• "Dental health for one of our nation's most vulnerable populations, nursing home residents, is at a crisis point," says Dr. Sarah Dirks, a San Antonio, Texas, dentist. "They have less access to care than any other group in our country, and delays in treatment could lead to serious, even life-threatening infections. We must turn our attention to these issues before it's too late."
ADA Action for Dental Health: A Report for Congress

These and other ADH initiatives are more fully described in the Year One Report to Congress and at The website offers an Action for Dental Health map for tracking emergency room referral initiatives, Give Kids A Smile events, Community Dental Health Coordinators, fluoridation, Medicaid reform, federally qualified health centers, nursing home programs and collaboration with other health professionals and organizations.

"A year ago, the American Dental Association started a nationwide, grassroots movement to solve the dental health crisis in America," the Year One Report to Congress said. "One year later, we are proud to report that Action for Dental Health: Dentists Making a Difference has taken root in every state in our nation."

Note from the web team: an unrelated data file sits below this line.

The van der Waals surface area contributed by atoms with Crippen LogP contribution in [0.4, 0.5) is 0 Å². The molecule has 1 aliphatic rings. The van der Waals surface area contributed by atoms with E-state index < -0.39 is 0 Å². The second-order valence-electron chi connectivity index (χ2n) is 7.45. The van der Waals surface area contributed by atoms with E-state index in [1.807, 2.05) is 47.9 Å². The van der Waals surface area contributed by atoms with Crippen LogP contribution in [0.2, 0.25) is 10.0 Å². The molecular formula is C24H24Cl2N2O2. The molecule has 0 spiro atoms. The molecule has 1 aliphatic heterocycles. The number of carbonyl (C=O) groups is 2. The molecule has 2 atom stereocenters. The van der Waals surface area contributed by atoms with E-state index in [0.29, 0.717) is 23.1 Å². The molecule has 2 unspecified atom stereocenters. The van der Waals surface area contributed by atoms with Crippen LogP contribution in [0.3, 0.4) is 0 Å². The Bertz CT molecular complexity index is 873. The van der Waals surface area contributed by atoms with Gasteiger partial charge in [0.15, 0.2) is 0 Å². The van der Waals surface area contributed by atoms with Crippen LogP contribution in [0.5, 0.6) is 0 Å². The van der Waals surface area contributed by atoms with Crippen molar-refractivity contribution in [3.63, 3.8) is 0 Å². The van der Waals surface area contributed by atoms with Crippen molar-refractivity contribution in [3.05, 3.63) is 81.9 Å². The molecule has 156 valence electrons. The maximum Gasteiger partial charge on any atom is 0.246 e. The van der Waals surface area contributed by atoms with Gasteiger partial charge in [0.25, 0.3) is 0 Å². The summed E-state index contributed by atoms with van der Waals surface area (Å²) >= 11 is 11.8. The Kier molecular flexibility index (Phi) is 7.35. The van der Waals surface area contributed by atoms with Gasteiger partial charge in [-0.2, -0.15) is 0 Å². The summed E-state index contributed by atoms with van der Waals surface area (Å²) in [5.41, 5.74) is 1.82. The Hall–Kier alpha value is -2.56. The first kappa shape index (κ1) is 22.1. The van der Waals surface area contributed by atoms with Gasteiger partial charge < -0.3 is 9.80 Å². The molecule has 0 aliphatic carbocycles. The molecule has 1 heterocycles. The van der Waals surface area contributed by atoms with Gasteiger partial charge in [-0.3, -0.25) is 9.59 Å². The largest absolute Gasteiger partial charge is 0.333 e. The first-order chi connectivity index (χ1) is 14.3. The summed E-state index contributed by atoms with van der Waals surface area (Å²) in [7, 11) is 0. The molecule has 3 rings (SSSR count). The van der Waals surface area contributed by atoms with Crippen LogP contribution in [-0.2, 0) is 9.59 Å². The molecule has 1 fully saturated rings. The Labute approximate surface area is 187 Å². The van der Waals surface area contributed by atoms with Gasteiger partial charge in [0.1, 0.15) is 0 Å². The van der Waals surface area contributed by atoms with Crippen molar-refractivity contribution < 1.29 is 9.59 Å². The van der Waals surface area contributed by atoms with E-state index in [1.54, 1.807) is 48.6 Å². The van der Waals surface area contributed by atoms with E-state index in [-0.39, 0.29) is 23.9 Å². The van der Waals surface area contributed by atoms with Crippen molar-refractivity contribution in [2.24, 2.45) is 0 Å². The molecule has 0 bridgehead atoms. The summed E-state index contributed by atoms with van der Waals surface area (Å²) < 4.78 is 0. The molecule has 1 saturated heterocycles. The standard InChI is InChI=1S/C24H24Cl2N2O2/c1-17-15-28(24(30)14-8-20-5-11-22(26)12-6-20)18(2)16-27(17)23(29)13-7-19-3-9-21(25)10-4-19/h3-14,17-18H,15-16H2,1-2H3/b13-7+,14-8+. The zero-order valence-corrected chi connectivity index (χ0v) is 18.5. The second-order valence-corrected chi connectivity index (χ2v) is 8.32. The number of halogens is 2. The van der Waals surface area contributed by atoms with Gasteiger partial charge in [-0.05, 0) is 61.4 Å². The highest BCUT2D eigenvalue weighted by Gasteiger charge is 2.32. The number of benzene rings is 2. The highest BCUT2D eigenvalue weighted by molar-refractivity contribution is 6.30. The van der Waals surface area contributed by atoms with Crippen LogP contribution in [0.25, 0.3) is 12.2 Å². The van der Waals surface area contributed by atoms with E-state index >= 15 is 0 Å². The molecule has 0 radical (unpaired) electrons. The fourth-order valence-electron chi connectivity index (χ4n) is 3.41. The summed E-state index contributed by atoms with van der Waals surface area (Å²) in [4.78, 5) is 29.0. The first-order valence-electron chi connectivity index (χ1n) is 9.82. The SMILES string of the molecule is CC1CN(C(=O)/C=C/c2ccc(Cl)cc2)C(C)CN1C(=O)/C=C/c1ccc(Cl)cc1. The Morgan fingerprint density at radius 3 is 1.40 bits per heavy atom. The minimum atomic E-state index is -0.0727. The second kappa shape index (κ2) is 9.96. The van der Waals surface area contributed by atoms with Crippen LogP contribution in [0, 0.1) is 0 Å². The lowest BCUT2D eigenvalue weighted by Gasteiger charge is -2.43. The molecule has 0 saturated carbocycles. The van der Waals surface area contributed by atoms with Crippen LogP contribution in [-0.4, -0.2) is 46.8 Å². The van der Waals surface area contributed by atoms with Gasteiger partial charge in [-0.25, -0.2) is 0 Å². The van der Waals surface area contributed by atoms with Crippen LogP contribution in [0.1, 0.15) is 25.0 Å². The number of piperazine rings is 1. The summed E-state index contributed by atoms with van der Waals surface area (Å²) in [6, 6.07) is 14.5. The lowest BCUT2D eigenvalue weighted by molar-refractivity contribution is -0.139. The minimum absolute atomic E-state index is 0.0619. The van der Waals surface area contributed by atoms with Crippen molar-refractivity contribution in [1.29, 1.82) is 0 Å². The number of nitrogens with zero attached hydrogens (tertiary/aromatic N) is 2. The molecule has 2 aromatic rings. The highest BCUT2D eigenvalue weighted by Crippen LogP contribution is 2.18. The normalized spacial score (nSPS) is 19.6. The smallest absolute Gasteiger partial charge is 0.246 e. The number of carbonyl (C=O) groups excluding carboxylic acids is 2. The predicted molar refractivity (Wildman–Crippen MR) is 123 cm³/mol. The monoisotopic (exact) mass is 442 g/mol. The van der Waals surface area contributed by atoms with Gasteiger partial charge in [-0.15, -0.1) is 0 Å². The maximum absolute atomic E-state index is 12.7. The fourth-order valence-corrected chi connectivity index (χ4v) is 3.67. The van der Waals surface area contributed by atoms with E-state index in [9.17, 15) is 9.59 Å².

The report includes "a special thanks to ADA member dentists who are bringing Action for Dental Health to life in communities across the country. Over the past year, each state dental society has embraced Action for Dental Health and found ways to advance it at the grassroots level, with all states involved in at least one Action for Dental Health initiative in some capacity."

The invitation to Congress is clear: "We hope you will join us in our efforts to ensure that all Americans have access to good dental health."

Rep. Robin Kelly, D-Ill., introduced HR 4395 April 3 to advance dental initiatives by amending the Public Health Service Act "to improve essential oral health care for lower-income individuals by breaking down barriers to care." The proposed Action for Dental Health Act 2014 would authorize grants to support volunteer dental projects and for public-private partnerships to improve oral health education and dental disease prevention and Medicaid and Children's Health Insurance dental programs. HR 4395 was referred to the House Energy and Commerce Committee.

Entities eligible for grants to support volunteer dental projects offering free dental services for underserved populations could include state or local dental associations, state oral health programs or a dental education, dental hygiene education or postdoctoral dental education program accredited by the Commission on Dental Accreditation or a community-based organization that partners with an academic institution.

Entities eligible for public-private partnership grants could include a state or local dental association or a state dental association foundation that partners with public and private stake holders to facilitate the provision of dental services for underserved populations.